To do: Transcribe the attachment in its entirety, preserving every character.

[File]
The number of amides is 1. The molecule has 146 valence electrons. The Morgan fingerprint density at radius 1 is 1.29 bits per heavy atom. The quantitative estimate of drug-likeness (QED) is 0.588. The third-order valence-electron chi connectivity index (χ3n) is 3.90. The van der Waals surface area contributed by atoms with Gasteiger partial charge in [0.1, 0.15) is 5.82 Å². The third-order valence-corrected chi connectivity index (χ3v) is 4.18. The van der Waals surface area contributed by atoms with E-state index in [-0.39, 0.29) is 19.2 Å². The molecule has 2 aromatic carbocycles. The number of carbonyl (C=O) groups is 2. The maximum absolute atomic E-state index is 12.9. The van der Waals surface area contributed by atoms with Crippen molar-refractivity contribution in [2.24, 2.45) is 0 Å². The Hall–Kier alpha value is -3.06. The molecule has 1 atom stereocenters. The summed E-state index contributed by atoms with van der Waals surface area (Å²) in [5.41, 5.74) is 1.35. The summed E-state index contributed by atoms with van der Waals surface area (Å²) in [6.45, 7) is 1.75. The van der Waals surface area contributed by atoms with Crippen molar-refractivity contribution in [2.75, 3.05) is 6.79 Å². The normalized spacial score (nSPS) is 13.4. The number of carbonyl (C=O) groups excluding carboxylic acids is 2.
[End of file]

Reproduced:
The number of amides is 1. The molecule has 146 valence electrons. The Morgan fingerprint density at radius 1 is 1.29 bits per heavy atom. The quantitative estimate of drug-likeness (QED) is 0.588. The third-order valence-electron chi connectivity index (χ3n) is 3.90. The van der Waals surface area contributed by atoms with Gasteiger partial charge in [0.1, 0.15) is 5.82 Å². The third-order valence-corrected chi connectivity index (χ3v) is 4.18. The van der Waals surface area contributed by atoms with E-state index in [-0.39, 0.29) is 19.2 Å². The molecule has 2 aromatic carbocycles. The number of carbonyl (C=O) groups is 2. The maximum absolute atomic E-state index is 12.9. The van der Waals surface area contributed by atoms with Crippen molar-refractivity contribution in [2.24, 2.45) is 0 Å². The Hall–Kier alpha value is -3.06. The molecule has 1 atom stereocenters. The summed E-state index contributed by atoms with van der Waals surface area (Å²) in [5.41, 5.74) is 1.35. The summed E-state index contributed by atoms with van der Waals surface area (Å²) in [6.45, 7) is 1.75. The van der Waals surface area contributed by atoms with Crippen molar-refractivity contribution in [2.75, 3.05) is 6.79 Å². The normalized spacial score (nSPS) is 13.4. The number of carbonyl (C=O) groups excluding carboxylic acids is 2.